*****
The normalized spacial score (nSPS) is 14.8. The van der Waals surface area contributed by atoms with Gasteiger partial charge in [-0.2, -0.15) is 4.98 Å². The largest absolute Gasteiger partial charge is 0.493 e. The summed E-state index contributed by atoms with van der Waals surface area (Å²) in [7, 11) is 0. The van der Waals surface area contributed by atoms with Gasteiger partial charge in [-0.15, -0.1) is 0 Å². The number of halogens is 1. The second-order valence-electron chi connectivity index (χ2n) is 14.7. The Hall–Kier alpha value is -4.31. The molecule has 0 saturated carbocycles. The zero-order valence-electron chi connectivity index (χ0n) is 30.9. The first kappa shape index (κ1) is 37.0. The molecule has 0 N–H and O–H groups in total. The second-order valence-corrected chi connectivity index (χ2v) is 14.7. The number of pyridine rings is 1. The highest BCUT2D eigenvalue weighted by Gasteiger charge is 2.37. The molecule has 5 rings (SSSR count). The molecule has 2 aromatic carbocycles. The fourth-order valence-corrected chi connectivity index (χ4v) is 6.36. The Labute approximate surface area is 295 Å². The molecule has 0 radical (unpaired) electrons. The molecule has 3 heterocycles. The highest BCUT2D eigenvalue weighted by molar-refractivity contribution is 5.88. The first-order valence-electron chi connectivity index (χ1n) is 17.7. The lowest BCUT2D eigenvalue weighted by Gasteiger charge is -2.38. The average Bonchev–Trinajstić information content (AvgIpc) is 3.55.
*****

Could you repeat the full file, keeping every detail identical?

The normalized spacial score (nSPS) is 14.8. The van der Waals surface area contributed by atoms with Gasteiger partial charge in [-0.2, -0.15) is 4.98 Å². The largest absolute Gasteiger partial charge is 0.493 e. The summed E-state index contributed by atoms with van der Waals surface area (Å²) in [7, 11) is 0. The van der Waals surface area contributed by atoms with Gasteiger partial charge in [-0.15, -0.1) is 0 Å². The number of halogens is 1. The second-order valence-electron chi connectivity index (χ2n) is 14.7. The Hall–Kier alpha value is -4.31. The molecule has 0 saturated carbocycles. The zero-order valence-electron chi connectivity index (χ0n) is 30.9. The first kappa shape index (κ1) is 37.0. The molecule has 0 N–H and O–H groups in total. The second-order valence-corrected chi connectivity index (χ2v) is 14.7. The number of pyridine rings is 1. The highest BCUT2D eigenvalue weighted by Gasteiger charge is 2.37. The molecule has 5 rings (SSSR count). The molecule has 2 aromatic carbocycles. The fourth-order valence-corrected chi connectivity index (χ4v) is 6.36. The Labute approximate surface area is 295 Å². The molecule has 0 radical (unpaired) electrons. The molecule has 3 heterocycles. The highest BCUT2D eigenvalue weighted by molar-refractivity contribution is 5.88. The first-order valence-electron chi connectivity index (χ1n) is 17.7. The lowest BCUT2D eigenvalue weighted by Gasteiger charge is -2.38. The average Bonchev–Trinajstić information content (AvgIpc) is 3.55.